Home Legal News ‘Online Gambling Trapping Youth’: Madras HC Asks State Govt To Regulate Virtual Games Of Poker, Rummy, Etc.

‘Online Gambling Trapping Youth’: Madras HC Asks State Govt To Regulate Virtual Games Of Poker, Rummy, Etc.

by Shreya
online gambling
The Madurai Bench of the Madras High Court on Friday stressed upon the urgent need to address and regulate “online Gambling games” such as rummy, bridge, nap, poker, etc. that are luring unemployed youth to bet their money.

Not only in the State of Tamil Nadu, but also in the entire Country, such online gambling games…are mushrooming and there are so many advertisements appearing in almost all the social media and websites. It appears these advertisements are mostly targeting the unemployed youth, inducing them to play such games, on the pretext of earning money comfortably from their home,” the bench comprised of Justice B.Pugalendhi observed.

It clarified that it is not against the virtual games but is “anguished” that there is no regulatory body to monitor and regulate the legal gaming activities.

“To regulate the physical sports / games, we are having a legislative set up, but having such a set up to deal with the emerging online games / virtual games is the need of the hour. A comprehensive regulatory framework by a regulatory body is necessary to regulate the online sports and to curb any illegal activities as well. In fact, such regulation of online sports would encourage investment in the sector, which could lead to technological advancements as well as generation of revenue and employment,” it opined.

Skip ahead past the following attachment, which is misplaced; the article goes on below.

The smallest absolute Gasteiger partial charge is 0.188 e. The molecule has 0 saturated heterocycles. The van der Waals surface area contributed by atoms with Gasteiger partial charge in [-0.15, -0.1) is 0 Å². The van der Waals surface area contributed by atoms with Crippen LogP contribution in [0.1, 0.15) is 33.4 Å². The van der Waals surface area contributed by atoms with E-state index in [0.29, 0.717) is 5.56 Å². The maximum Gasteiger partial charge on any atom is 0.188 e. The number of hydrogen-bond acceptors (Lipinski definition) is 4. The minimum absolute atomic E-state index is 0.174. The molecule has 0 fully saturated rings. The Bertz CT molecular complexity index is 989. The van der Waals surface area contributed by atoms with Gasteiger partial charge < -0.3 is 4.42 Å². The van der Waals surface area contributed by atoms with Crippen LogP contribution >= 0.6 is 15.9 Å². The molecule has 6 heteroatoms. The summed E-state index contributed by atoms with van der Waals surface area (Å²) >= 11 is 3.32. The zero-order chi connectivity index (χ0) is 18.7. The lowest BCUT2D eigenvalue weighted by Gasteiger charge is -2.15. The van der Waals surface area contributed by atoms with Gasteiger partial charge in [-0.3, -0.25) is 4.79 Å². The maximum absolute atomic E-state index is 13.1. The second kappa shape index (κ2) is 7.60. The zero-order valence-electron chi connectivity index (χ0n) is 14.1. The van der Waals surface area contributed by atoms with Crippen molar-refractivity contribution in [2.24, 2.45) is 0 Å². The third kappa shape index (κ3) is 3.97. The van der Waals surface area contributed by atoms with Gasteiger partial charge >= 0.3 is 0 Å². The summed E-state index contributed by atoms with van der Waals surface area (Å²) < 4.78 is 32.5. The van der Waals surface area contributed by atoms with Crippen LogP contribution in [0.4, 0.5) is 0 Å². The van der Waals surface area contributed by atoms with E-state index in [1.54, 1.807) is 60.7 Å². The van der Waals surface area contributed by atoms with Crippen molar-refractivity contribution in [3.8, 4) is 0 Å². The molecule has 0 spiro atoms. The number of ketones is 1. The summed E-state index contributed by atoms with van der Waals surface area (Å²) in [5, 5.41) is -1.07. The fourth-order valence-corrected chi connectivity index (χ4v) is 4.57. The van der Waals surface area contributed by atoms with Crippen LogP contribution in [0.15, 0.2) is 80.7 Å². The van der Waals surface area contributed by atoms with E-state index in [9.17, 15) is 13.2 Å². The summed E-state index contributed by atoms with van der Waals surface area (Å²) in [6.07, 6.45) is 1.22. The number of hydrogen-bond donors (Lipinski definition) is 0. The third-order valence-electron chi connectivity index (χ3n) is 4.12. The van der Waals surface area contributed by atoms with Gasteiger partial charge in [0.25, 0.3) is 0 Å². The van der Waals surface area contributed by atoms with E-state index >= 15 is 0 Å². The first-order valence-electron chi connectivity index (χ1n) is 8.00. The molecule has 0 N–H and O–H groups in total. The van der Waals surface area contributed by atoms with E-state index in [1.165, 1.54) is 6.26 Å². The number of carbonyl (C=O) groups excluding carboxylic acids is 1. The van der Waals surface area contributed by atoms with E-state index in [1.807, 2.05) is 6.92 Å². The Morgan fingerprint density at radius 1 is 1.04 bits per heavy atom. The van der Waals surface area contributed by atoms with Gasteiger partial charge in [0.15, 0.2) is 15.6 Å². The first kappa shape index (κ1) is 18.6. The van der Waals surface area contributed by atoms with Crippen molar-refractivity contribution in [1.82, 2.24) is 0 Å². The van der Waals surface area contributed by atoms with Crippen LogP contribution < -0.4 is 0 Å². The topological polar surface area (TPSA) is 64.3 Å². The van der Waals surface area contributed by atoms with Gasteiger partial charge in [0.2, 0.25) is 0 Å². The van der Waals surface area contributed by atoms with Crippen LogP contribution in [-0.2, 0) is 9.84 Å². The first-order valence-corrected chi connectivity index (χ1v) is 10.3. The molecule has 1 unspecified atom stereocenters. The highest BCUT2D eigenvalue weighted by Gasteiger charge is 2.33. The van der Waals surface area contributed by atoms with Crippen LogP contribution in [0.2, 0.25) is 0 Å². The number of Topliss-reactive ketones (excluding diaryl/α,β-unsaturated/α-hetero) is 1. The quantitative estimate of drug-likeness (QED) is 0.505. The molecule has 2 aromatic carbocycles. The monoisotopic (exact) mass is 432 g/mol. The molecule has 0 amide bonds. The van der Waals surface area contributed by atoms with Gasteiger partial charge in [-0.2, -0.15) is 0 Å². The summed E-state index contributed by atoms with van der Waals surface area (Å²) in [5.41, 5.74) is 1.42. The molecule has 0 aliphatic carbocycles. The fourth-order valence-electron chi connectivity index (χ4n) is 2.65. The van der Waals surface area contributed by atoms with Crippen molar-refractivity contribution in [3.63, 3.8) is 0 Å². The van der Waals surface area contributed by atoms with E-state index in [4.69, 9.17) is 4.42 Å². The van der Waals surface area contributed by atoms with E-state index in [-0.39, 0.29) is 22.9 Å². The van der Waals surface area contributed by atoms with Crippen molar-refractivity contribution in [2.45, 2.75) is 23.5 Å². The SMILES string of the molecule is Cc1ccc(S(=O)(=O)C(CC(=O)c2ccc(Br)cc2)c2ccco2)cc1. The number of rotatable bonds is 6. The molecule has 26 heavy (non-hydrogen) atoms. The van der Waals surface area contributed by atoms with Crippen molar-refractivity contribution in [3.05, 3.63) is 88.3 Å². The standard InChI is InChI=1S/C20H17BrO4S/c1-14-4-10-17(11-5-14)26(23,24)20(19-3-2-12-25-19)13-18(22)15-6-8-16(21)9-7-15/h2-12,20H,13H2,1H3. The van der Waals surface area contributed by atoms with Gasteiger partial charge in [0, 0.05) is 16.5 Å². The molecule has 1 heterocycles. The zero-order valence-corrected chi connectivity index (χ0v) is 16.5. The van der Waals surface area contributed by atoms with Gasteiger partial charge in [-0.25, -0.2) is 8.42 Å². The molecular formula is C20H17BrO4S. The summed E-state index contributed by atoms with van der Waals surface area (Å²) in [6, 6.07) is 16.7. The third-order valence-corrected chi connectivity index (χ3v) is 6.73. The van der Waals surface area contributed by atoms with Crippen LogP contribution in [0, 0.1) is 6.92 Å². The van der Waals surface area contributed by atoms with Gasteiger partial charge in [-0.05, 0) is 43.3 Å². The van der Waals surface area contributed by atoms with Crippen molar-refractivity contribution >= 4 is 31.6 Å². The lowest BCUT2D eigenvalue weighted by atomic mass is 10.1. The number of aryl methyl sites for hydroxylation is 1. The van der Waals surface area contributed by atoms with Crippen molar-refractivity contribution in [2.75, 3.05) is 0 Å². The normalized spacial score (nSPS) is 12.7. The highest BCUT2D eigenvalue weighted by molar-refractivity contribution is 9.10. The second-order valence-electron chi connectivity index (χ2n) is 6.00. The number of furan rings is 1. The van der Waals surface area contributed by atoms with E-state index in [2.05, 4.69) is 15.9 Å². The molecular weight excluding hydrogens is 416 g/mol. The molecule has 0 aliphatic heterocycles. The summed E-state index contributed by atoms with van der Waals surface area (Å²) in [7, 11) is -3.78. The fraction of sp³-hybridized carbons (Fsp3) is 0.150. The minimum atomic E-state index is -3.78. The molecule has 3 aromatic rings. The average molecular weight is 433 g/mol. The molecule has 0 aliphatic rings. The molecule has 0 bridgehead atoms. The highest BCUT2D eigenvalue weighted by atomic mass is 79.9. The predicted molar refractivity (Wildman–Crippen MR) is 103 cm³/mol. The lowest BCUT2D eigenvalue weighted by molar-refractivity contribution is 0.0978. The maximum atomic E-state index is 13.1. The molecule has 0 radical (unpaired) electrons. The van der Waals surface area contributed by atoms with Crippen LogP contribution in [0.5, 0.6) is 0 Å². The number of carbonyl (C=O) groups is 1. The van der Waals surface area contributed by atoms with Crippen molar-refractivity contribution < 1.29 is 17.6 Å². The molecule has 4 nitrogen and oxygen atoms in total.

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It added that regulation of online games is necessary to prevent youngsters and unemployed youth from being “trapped” in these gambling games and losing all their money. “The most dangerous thing for any Society is educated criminals. If a knowledgeable person turns out to be a criminal, it would be a havoc on the society,” it remarked.

The bench noted that the Petitioner, who claimed to be a mere spectator of the gambling game, was apprehended along with his friends from near a thorny bush. The same could not be said to be a public place in terms of Section 12 of the Act. It therefore quashed the FIR in the following words,

The place at which the gaming had taken place, even according to the respondent Police, is near a thorny bush, cannot be termed as a common gaming house. As the continuation of the investigation in this case will amount to abuse of process of law, this Court is inclined to interfere with the proceedings.

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